India is not "entitled" to make claims on behalf of Bhutan, a commentary by a state-run news agency today said, asserting that Doklam area in Sikkim sector where the Indian and Chinese soldiers are having face-off belongs to China.
After a three-week stand-off with China on Chinese territory, India should immediately pull back its trespassing troops, the commentary by Xinhua news agency said.
The timing of the commentary coincided with the G-20 meeting in Hamburg, Germany being attended by Chinese President Xi Jinping and Indian Prime Minister Narendra Modi.
"The face-off was caused by Indian border guards who crossed the border at the Sikkim section into Chinese territory and obstructed routine road construction in the Doklam area of China's Tibet Autonomous Region," said the Xinhua commentary, the second in the last few days.
It said that by creating disputes in Doklam, India seeks to obstruct border negotiations between China and Bhutan, and follow its own "ulterior motives" in the area.
"The claim cannot hold water. Doklam has long been under the effective jurisdiction of China. Both Bhutan and China have a basic consensus on the functional conditions and demarcation of their border region," the commentary said.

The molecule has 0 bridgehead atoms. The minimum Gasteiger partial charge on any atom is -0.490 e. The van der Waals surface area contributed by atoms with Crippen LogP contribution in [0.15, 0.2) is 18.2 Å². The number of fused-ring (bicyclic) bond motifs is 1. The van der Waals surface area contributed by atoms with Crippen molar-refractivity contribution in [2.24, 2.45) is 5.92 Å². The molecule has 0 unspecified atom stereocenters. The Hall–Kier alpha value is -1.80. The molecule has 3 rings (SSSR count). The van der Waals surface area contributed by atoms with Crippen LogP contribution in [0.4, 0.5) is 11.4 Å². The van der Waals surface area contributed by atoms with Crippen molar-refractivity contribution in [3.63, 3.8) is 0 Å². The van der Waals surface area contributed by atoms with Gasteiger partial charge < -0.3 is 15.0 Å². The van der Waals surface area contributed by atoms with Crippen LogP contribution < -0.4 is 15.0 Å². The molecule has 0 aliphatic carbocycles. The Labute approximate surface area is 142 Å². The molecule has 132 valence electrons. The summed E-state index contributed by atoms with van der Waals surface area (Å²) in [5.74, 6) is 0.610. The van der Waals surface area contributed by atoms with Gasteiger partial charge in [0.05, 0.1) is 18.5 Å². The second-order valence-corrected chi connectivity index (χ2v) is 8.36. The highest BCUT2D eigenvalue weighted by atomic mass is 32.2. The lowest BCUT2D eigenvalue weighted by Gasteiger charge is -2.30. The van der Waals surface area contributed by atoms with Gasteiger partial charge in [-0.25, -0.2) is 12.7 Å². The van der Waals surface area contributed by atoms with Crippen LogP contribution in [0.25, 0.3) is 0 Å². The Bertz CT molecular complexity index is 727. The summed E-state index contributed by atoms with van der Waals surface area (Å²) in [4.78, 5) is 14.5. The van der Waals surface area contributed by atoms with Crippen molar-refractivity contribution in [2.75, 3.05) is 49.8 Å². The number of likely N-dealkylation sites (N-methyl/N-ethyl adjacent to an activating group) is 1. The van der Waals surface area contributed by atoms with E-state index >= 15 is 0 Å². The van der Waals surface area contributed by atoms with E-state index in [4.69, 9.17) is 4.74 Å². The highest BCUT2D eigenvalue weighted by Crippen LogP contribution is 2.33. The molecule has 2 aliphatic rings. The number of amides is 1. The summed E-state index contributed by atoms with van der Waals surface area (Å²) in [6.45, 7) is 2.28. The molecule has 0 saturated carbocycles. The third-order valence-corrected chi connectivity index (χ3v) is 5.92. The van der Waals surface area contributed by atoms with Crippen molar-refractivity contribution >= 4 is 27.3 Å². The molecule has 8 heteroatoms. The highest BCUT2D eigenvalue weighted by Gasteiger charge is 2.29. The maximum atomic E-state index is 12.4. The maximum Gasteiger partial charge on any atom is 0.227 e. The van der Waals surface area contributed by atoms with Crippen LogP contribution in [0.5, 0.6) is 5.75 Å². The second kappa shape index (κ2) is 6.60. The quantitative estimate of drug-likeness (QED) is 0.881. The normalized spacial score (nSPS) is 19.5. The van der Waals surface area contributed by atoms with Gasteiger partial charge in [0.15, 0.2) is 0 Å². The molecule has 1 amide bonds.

"Moreover, India has no right to interfere in China- Bhutan boundary issues, nor is it entitled to make territorial claims on behalf of Bhutan," it said.
India's current actions have not only "encroached on China's territorial sovereignty, but also impaired the independence of Bhutan", one of the world's smallest countries, which is closely allied with India, it said.
"Chinese construction is being conducted within its own territory. It is India that has broken the status quo by trespassing onto Chinese soil. It is not acceptable to any sovereign country that India has crossed a demarcated border into another country on the grounds of its "security concerns," it said.
Indian troops should immediately withdraw to the Indian side of the border as a precondition for any meaningful dialogue between the two countries, it said.
"It is clear that if the 'Chinese Dragon' and the 'Indian Elephant' co-exist harmoniously and achieve peaceful, cooperative development, it will benefit not only their combined 2.7 billion people, but also those living beyond their borders," it said.
"Otherwise, a spiral of bilateral rivalry would definitely result in a slowdown in their growth", it said.